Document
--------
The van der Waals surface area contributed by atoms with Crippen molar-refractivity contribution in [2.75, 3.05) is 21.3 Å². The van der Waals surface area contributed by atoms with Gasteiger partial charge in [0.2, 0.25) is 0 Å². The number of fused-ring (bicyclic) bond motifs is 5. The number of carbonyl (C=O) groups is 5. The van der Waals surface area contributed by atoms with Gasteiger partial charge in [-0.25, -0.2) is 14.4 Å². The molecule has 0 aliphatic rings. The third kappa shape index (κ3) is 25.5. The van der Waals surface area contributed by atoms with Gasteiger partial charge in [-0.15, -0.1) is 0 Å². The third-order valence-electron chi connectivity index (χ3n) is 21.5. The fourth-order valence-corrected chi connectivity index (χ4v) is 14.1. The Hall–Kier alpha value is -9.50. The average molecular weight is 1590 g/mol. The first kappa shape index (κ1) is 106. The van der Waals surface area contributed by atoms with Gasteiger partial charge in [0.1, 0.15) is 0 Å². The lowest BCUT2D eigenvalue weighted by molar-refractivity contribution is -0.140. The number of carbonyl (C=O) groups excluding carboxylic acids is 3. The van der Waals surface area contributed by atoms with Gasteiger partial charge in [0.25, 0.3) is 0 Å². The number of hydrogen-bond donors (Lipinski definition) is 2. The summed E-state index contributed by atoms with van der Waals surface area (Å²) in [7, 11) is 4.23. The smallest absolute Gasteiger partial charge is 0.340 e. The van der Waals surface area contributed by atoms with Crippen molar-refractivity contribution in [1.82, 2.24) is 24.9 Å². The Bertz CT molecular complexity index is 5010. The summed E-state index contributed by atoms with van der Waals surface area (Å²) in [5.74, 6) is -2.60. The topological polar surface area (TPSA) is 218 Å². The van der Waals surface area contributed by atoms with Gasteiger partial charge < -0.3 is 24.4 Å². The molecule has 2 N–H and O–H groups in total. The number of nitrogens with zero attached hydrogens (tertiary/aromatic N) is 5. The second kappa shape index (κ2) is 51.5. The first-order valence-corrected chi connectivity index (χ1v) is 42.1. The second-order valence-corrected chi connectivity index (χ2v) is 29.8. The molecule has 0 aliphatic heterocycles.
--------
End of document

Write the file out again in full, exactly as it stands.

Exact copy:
The van der Waals surface area contributed by atoms with Crippen molar-refractivity contribution in [2.75, 3.05) is 21.3 Å². The van der Waals surface area contributed by atoms with Gasteiger partial charge in [0.2, 0.25) is 0 Å². The number of fused-ring (bicyclic) bond motifs is 5. The number of carbonyl (C=O) groups is 5. The van der Waals surface area contributed by atoms with Gasteiger partial charge in [-0.25, -0.2) is 14.4 Å². The molecule has 0 aliphatic rings. The third kappa shape index (κ3) is 25.5. The van der Waals surface area contributed by atoms with Gasteiger partial charge in [-0.15, -0.1) is 0 Å². The third-order valence-electron chi connectivity index (χ3n) is 21.5. The fourth-order valence-corrected chi connectivity index (χ4v) is 14.1. The Hall–Kier alpha value is -9.50. The average molecular weight is 1590 g/mol. The first kappa shape index (κ1) is 106. The van der Waals surface area contributed by atoms with Gasteiger partial charge in [0.1, 0.15) is 0 Å². The lowest BCUT2D eigenvalue weighted by molar-refractivity contribution is -0.140. The number of carbonyl (C=O) groups excluding carboxylic acids is 3. The van der Waals surface area contributed by atoms with Gasteiger partial charge in [0.25, 0.3) is 0 Å². The number of hydrogen-bond donors (Lipinski definition) is 2. The summed E-state index contributed by atoms with van der Waals surface area (Å²) in [7, 11) is 4.23. The smallest absolute Gasteiger partial charge is 0.340 e. The van der Waals surface area contributed by atoms with Crippen molar-refractivity contribution in [1.82, 2.24) is 24.9 Å². The Bertz CT molecular complexity index is 5010. The summed E-state index contributed by atoms with van der Waals surface area (Å²) in [5.74, 6) is -2.60. The topological polar surface area (TPSA) is 218 Å². The van der Waals surface area contributed by atoms with Gasteiger partial charge < -0.3 is 24.4 Å². The molecule has 2 N–H and O–H groups in total. The number of nitrogens with zero attached hydrogens (tertiary/aromatic N) is 5. The second kappa shape index (κ2) is 51.5. The first-order valence-corrected chi connectivity index (χ1v) is 42.1. The second-order valence-corrected chi connectivity index (χ2v) is 29.8. The molecule has 0 aliphatic heterocycles.